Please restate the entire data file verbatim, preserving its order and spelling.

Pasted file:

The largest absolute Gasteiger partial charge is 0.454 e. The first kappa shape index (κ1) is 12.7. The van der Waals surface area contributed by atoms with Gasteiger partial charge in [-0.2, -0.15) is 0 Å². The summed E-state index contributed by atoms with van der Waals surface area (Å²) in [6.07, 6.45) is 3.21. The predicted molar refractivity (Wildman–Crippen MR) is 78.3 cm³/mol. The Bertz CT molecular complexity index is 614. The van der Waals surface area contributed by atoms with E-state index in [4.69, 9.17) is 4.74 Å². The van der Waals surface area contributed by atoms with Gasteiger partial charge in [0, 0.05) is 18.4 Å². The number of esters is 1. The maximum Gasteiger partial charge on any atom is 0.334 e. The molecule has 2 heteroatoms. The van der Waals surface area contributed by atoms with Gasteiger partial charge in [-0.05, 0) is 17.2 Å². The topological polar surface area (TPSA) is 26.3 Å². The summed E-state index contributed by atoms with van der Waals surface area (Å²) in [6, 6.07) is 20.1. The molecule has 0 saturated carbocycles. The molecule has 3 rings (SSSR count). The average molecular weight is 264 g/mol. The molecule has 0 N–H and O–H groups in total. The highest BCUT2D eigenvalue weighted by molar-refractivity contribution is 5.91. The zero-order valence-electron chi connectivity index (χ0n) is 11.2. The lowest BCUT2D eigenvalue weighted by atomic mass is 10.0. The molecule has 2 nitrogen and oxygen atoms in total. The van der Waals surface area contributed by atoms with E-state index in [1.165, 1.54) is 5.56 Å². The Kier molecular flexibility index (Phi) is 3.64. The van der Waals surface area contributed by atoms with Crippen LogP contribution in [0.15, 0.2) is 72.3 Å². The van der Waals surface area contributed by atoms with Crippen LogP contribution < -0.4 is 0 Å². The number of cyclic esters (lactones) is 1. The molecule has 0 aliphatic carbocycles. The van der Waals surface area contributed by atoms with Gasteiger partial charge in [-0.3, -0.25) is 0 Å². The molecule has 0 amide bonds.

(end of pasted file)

The largest absolute Gasteiger partial charge is 0.454 e. The first kappa shape index (κ1) is 12.7. The van der Waals surface area contributed by atoms with Gasteiger partial charge in [-0.2, -0.15) is 0 Å². The summed E-state index contributed by atoms with van der Waals surface area (Å²) in [6.07, 6.45) is 3.21. The predicted molar refractivity (Wildman–Crippen MR) is 78.3 cm³/mol. The Bertz CT molecular complexity index is 614. The van der Waals surface area contributed by atoms with E-state index in [4.69, 9.17) is 4.74 Å². The van der Waals surface area contributed by atoms with Gasteiger partial charge in [0, 0.05) is 18.4 Å². The number of esters is 1. The maximum Gasteiger partial charge on any atom is 0.334 e. The molecule has 2 heteroatoms. The van der Waals surface area contributed by atoms with Gasteiger partial charge in [-0.05, 0) is 17.2 Å². The topological polar surface area (TPSA) is 26.3 Å². The summed E-state index contributed by atoms with van der Waals surface area (Å²) in [6, 6.07) is 20.1. The molecule has 0 saturated carbocycles. The molecule has 3 rings (SSSR count). The average molecular weight is 264 g/mol. The molecule has 0 N–H and O–H groups in total. The highest BCUT2D eigenvalue weighted by molar-refractivity contribution is 5.91. The zero-order valence-electron chi connectivity index (χ0n) is 11.2. The lowest BCUT2D eigenvalue weighted by atomic mass is 10.0. The molecule has 2 nitrogen and oxygen atoms in total. The van der Waals surface area contributed by atoms with E-state index in [1.165, 1.54) is 5.56 Å². The Kier molecular flexibility index (Phi) is 3.64. The van der Waals surface area contributed by atoms with Crippen LogP contribution in [0.15, 0.2) is 72.3 Å². The van der Waals surface area contributed by atoms with Crippen LogP contribution < -0.4 is 0 Å². The number of cyclic esters (lactones) is 1. The molecule has 0 aliphatic carbocycles. The van der Waals surface area contributed by atoms with Gasteiger partial charge in [-0.3, -0.25) is 0 Å². The molecule has 0 amide bonds.